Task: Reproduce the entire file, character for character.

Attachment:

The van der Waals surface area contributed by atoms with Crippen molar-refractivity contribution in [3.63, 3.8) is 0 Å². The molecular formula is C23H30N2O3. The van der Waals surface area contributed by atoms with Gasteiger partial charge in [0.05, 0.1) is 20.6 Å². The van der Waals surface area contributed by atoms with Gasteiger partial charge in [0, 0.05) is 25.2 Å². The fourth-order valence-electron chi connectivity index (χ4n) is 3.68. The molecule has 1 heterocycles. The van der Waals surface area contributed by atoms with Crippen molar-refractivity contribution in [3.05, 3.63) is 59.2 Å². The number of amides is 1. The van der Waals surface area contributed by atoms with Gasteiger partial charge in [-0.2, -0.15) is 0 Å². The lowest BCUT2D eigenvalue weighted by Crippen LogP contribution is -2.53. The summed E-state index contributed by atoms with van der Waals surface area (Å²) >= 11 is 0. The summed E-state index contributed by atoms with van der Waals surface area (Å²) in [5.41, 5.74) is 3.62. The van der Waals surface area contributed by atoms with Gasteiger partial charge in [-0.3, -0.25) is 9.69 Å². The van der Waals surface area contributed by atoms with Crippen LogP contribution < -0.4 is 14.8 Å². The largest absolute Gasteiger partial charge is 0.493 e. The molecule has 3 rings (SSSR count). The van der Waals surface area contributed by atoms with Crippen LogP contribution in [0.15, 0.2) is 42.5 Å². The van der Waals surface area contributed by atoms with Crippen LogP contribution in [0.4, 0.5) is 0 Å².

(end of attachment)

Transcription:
The van der Waals surface area contributed by atoms with Crippen molar-refractivity contribution in [3.63, 3.8) is 0 Å². The molecular formula is C23H30N2O3. The van der Waals surface area contributed by atoms with Gasteiger partial charge in [0.05, 0.1) is 20.6 Å². The van der Waals surface area contributed by atoms with Gasteiger partial charge in [0, 0.05) is 25.2 Å². The fourth-order valence-electron chi connectivity index (χ4n) is 3.68. The molecule has 1 heterocycles. The van der Waals surface area contributed by atoms with Crippen molar-refractivity contribution in [3.05, 3.63) is 59.2 Å². The number of amides is 1. The van der Waals surface area contributed by atoms with Gasteiger partial charge in [-0.2, -0.15) is 0 Å². The lowest BCUT2D eigenvalue weighted by Crippen LogP contribution is -2.53. The summed E-state index contributed by atoms with van der Waals surface area (Å²) >= 11 is 0. The summed E-state index contributed by atoms with van der Waals surface area (Å²) in [5.41, 5.74) is 3.62. The van der Waals surface area contributed by atoms with Gasteiger partial charge in [-0.3, -0.25) is 9.69 Å². The van der Waals surface area contributed by atoms with Crippen LogP contribution < -0.4 is 14.8 Å². The largest absolute Gasteiger partial charge is 0.493 e. The molecule has 3 rings (SSSR count). The van der Waals surface area contributed by atoms with Crippen LogP contribution in [0.15, 0.2) is 42.5 Å². The van der Waals surface area contributed by atoms with Crippen LogP contribution in [0.4, 0.5) is 0 Å².